March 7, 2013
Matt Winkeljohn, Sting Daily –
As he was packing Wednesday, Michael Hines was asked if trips like the one that has him and his Georgia Tech teammates playing today in Las Vegas influenced his decision to play collegiate golf for the 10th-ranked Yellow Jackets.
You know the answer. Here it is anyway:
“Oh, definitely,” said the precocious freshman from Kell High School. “I traveled west of Alabama one time in junior golf. In the last month, I was out in Hawai’i and now Las Vegas [both times with Tech]. It definitely attracted me.”
Coach Bruce Heppler dangles serious carrots on the recruiting trail. Part of the idea is to attract talent. There is another part of the master plan, however, and that goes beyond skill sets. Heppler is always in pursuit of serious gray matter.
There is a point in golf where taking one’s game to the next level(s) requires more than better mechanics. The game becomes more mental.
Leave it to Heppler to throw in a little extra radio interference. He scheduled this tournament after trips to Hawai’i and Puerto Rico in part because it can be brutal.
Beyond the fact that 12 of the nation’s top 13 teams (by ranking) will be in the field today through Sunday in the Southern Highlands Collegiate Masters, there is the fact that the course they’re playing is a test even when there are no other teams upon it.
The Southern Highlands Golf Club stretches more than 7,500 yards, and has tricks aplenty. The Jackets didn’t make that trip last season, yet for all the program’s successes in recent years, that place has ripped Tech several times. Many good walks have been spoiled out there for the Jackets.
So, here’s hoping Hines, fellow freshman Shun Yat Hak, junior Seth Reeves, and sophomores Ollie Schniederjans and Anders Albertson packed more than their battle sticks. They’re going to need steel between their ears.
“It’s a great mark to evaluate your team halfway through the spring,” Heppler said. “It’s really an opportunity to look beyond the score. It’s an opportunity to really find out if a guy can hang in there or not.
“It’s a long six hours. The rounds are long, the golf course is set up really difficult, and it’s a great chance to look into a guy’s heart and soul. That’s why we continue to go there. If you don’t play well, you get run over . . . but we’ve never shied away from that.”
Heppler may have already learned more about Hines than he thought he knew.
Hak was the more highly-regarded and well-traveled freshman coming in (many considered him the top junior in the world), yet this is the fourth time Hines has made Tech’s travel team in seven events in the combined fall and spring schedules. This is Hak’s first travel squad trip, although he has played in three events as an individual.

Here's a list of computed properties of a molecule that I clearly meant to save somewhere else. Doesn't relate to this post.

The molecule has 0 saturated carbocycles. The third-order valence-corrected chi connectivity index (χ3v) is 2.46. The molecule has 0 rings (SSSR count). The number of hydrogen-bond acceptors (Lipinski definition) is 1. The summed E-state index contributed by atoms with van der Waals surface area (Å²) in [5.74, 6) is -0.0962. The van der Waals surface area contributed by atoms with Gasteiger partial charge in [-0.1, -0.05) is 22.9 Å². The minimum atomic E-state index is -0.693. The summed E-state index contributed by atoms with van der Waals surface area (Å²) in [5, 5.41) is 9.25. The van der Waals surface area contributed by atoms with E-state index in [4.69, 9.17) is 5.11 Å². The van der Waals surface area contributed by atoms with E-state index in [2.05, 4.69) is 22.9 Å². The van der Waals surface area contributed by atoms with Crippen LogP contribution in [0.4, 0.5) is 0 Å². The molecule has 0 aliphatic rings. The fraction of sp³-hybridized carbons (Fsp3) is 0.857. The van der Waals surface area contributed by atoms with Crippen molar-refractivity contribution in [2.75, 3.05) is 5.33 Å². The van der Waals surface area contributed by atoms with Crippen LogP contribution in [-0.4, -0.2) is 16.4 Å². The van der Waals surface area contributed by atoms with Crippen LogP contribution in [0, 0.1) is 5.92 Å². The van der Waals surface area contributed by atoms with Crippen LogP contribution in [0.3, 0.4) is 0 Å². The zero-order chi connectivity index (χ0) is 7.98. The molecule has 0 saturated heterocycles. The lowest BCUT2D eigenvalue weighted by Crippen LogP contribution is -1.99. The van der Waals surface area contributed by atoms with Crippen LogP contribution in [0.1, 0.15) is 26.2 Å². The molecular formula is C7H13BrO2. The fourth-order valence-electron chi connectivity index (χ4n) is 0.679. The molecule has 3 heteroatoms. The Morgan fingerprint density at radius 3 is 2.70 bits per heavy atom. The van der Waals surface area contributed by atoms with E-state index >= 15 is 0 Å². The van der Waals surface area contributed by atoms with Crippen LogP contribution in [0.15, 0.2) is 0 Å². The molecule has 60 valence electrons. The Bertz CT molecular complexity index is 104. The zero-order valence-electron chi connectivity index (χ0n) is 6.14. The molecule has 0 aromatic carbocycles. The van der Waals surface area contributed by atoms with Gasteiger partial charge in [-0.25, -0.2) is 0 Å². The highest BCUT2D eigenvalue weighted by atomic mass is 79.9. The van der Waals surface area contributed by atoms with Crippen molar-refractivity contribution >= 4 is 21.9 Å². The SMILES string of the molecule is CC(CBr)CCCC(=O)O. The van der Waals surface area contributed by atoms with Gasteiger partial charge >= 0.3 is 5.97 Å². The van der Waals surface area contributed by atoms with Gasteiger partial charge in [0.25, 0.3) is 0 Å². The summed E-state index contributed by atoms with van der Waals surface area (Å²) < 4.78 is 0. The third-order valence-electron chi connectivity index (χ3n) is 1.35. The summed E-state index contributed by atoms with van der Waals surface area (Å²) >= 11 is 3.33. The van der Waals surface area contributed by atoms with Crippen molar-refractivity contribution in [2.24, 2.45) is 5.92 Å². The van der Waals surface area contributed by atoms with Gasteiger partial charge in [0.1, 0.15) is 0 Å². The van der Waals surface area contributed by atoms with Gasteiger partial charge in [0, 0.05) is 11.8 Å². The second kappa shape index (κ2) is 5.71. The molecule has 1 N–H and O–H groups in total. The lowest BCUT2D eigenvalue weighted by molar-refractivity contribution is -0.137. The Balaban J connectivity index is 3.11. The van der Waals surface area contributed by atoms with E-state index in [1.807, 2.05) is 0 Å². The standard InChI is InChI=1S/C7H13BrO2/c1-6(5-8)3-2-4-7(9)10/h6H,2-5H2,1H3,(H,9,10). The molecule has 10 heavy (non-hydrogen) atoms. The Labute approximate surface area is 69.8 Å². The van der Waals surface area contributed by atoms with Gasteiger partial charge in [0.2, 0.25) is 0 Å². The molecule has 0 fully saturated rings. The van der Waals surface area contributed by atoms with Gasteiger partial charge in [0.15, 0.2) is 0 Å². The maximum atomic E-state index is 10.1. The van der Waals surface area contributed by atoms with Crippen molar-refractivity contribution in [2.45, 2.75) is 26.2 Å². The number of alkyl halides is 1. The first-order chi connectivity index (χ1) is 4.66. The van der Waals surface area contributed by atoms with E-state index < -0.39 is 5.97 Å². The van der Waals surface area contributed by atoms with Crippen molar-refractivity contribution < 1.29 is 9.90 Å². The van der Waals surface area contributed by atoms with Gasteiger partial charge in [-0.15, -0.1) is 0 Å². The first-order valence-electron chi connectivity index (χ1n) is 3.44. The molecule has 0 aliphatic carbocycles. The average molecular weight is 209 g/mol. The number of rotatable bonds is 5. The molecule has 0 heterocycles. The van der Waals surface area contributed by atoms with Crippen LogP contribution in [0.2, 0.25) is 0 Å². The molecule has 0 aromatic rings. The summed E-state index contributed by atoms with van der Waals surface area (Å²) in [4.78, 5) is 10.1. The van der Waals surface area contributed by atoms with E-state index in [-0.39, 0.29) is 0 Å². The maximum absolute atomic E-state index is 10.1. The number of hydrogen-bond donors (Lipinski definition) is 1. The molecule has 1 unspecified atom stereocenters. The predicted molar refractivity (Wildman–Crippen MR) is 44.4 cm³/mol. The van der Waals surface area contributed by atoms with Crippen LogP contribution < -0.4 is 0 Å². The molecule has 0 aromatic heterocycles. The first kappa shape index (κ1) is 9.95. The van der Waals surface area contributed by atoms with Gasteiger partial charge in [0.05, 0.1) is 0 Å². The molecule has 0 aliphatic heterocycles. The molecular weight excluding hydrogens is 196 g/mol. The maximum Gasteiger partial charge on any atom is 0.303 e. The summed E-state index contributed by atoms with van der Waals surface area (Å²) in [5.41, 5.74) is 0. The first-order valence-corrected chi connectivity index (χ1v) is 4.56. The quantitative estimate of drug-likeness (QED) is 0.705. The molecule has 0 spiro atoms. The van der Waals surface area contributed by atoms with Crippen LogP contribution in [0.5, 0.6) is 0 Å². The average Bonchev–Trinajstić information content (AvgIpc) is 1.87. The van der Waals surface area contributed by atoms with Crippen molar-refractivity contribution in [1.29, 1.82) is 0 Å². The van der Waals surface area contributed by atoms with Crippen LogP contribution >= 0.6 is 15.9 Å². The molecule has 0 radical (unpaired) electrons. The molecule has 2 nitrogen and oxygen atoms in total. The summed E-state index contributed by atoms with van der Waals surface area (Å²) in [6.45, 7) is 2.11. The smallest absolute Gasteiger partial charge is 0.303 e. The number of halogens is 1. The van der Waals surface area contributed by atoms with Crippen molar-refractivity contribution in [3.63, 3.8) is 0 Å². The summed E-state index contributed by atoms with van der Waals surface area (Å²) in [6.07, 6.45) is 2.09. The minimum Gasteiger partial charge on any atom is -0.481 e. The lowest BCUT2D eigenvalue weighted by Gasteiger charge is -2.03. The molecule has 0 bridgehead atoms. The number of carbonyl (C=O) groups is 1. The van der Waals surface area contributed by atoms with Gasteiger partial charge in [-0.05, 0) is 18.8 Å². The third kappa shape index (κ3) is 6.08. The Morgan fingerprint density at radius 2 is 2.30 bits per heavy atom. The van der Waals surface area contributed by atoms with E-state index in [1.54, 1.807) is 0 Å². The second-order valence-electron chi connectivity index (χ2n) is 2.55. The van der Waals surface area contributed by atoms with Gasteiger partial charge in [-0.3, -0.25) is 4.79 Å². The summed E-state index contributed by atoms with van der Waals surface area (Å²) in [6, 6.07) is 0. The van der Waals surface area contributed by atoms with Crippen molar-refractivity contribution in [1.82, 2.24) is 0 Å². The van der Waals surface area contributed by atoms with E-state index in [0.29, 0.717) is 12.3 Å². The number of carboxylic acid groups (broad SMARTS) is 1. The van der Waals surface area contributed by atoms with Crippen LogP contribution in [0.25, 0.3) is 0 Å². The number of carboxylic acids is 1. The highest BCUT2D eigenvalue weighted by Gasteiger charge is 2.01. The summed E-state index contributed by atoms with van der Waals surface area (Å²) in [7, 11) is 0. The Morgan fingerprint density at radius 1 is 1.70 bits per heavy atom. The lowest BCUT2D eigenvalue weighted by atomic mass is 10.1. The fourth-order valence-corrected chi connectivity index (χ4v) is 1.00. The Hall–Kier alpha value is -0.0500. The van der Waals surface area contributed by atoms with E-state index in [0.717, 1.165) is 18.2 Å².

Hines, in fact, is third on the squad in scoring. His average of 72.7 trails only Schniederjans (71.3) and Albertson (71.9).
He’s put together some good rounds, but in three of his four events so far (he competed once as an individual) he was largely un-done by one oblong round. At the PING-Golfweek Preview, he tied for 30th when a first-round 75 was in the way. At the Brickyard, a 77 in the second round slowed him. At the U.S.C.C., it was a first-round 76.
Last time out (he did not make the Puerto Rico travel squad), Hines went 71-71-73 to tie for 26th at one-under 215. That was his best finish, in the biggest field (116 golfers), at the Amer Ari Invitational in Hawai’i.
“I definitely wanted to come in and have an impact. I haven’t played in all the tournaments, but I’ve contributed,” Hines said. “My game has gotten infinitely better. Coach Heppler really helps with the mental and how to play the game. Coming here, the guys’ swings are so good and it’s good to get their insight.”
Hines, who played for his father, Craig, at Kell (where his mother, Lauren, was his health teacher), has learned from teammates, particularly Schniederjans. They have had the same instructor in years past.
“I was very steep on my wedges, taking too deep a divot, and now I’m much more shallow,” he said. “My takeaway was pretty bad coming in, and with the help of Ollie my takeaway is much better.
“First semester it was a tough transition. I thought I was going to be able to handle it better than I did. I had some tough classes. My english class just killed me. I learned to manage my schedule. This semester has been better . . . this is probably the most demanding course that we’ll play.”
Heppler will confirm that. He’s looking for more patience than usual from his golfers, which will be a bit odd since he’s typically not much of a time bider himself.
The Jackets may be better prepared than many teams for what are expected to be fast greens. The rest of the test may or may not be another matter. Hope Tech packed thinking caps.
“This is very much a U.S. Open-type experience,” the coach said. “You’ve got to drive it in the fairway, which we can do. I think the hardest thing for a young player in the U.S. Open-type experience is [course officials] hide the first six pins from you . . .
“There’s a way to play the golf course where you just wait, and wait and then you’ll have a chance to hit one in there. None of these guys have played out there. It will be new for everyone.”